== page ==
Harvard Catalyst Announcements from the MassGeneral Hospital for Children Research Council.
Featured News and Announcements
Harvard Catalyst Education & Courses
Harvard Catalyst Biostatistics Seminar Series, a series a talks on recent advances in biostatistics with a focus on translation into practice. Topics and sessions vary; for more information, please click here.
Maximizing the Mentee-Mentor Relationship
June 2-3, 2015
Opportunity for individuals who are early in their careers and interested in examining the mentee-mentor relationship with an emphasis on the perspective of the mentee. Applications due April 23, 2015, at 5pm. Please click here for more information.
Models of Disease Boot Camp
July 6-24, 2015
Before starting their basic/translational research fellowships, clinical fellows and residents have the opportunity to participate in the MoD Boot Camp. This popular three-week course is offered annually, and consists of a variety of group activities that include interactive lectures presented by leading faculty on their recent discoveries, reviews of topical updates in biomedical science by leaders in academia, and panel discussions on topics ranging from academic-industry interactions to strategies for translation to team science. Fellows enrolled in the course have the opportunity to lead discussions on key papers, participate in a mock study section, attend sessions with department chairs to discuss job-negotiating strategies, and take part in career workshops with senior research fellows and junior faculty. Graduates of previous camps have uniformly shared enthusiastic reviews about their experiences.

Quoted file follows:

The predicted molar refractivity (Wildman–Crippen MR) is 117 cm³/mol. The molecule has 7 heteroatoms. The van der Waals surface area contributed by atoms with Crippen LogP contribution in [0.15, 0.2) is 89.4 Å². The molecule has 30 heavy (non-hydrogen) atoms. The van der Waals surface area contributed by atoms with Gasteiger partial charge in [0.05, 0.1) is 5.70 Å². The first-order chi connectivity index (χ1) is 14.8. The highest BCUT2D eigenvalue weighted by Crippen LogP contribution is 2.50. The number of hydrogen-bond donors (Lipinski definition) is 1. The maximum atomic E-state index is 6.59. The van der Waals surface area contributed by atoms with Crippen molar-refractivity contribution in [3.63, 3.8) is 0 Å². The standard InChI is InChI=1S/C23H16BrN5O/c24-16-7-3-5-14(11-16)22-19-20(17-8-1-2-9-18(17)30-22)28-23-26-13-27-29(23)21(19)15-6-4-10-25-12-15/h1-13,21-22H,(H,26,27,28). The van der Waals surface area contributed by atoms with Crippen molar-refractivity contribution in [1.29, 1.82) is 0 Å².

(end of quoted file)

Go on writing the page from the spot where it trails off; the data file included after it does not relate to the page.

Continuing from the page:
Please click here for more information or to apply.
Introduction to Translational Medicine
October 13-16, 2015, Applications due August 21, 2015